Air Travellers, If you are at all concerned about the delays and disruption that the ban on liquids still causes at major airports then do all your flying from the Middle East.

    In Dubai, Abu Dhabi and Beirut (to name but three) no-one gives a toss about the liquids regulations so you and your water bottles or cans of Coke will be on your way in a jiffy!


    I am still bemused by the fact that in my RTW trips, I can take duty-free from London to the US, but not if I travel in the opposite direction and fly into the US from HK, even though I am not aware that HK security is any less effective than in the UK and the duty-free ships do have the tamper-free bags. Infuriating, particularly as I have never seen my favourite tipple on sale in the US!


    Thankfully, I don’t need to use deodorant.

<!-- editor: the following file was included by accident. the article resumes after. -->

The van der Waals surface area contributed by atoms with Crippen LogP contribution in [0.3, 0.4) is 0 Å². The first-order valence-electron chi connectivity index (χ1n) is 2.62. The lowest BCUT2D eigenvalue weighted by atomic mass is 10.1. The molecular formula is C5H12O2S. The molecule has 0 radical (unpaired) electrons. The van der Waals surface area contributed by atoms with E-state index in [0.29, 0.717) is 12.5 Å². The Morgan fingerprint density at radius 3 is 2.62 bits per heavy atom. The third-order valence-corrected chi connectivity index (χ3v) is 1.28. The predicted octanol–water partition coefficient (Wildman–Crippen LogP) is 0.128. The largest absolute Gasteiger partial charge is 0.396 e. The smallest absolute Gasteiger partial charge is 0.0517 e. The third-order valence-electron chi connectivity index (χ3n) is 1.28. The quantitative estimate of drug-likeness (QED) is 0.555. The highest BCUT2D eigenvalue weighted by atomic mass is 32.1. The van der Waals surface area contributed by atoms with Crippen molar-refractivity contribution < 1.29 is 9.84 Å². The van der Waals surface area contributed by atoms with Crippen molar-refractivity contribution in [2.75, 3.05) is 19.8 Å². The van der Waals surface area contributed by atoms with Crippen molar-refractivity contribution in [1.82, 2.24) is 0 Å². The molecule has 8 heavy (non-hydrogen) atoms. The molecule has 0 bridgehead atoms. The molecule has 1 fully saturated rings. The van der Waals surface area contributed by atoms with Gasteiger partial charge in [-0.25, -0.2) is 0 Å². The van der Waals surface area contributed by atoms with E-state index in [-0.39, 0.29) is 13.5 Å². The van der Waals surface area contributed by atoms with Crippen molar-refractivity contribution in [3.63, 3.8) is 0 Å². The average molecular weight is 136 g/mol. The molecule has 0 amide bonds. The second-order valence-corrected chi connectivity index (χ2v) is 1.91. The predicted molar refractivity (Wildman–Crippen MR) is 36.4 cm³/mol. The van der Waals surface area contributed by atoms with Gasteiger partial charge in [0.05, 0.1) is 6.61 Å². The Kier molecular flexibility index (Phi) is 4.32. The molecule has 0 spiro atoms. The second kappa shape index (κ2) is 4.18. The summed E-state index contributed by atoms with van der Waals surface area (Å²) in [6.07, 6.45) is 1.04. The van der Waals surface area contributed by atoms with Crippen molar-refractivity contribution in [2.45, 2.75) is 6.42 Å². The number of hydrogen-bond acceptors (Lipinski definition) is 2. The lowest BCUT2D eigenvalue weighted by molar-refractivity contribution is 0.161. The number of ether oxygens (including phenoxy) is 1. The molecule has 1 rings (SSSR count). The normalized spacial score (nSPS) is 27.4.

The ending of the liquids ban will make travel much more pleasant.

    I don’t find Heathrow security particularly problematic – no worse than many other airports I pass through.


    I wuldnt describe LHR security as being “problematic” per se – it is just that it is spectacularly inconsistent. Sometimes, easy, efficient, and quick, with smiling and courteous staff. Other times, filled with petty jobsworths determined to give no quarter.

    Sometimes, a weird mix of the two. Last year I had to transfer from T3 to T5. It took me 45 minutes to get through the security recheck at T5 (despite the fact I had been airside the whole time) as they continually took more and more things out of my hand luggage, rescanned it, took more out, rescanned it, took more out… I somehow managed to maintain a smiling and polite persona throughout and the security person was equally polite and somewhat apologetic. Turns out the offending item was an old iPod buried at the bottom of the bag (a “suspicious hard drive”!!). Although I do clear out my hand luggage regularly to avoid accumulating unwanted crud, the iPod always stayed in there and had undergone uncountable checks, and this was the only time it had ever caused a problem. Quite why it took so long – and upwards of a dozen checks – remains a mystery to me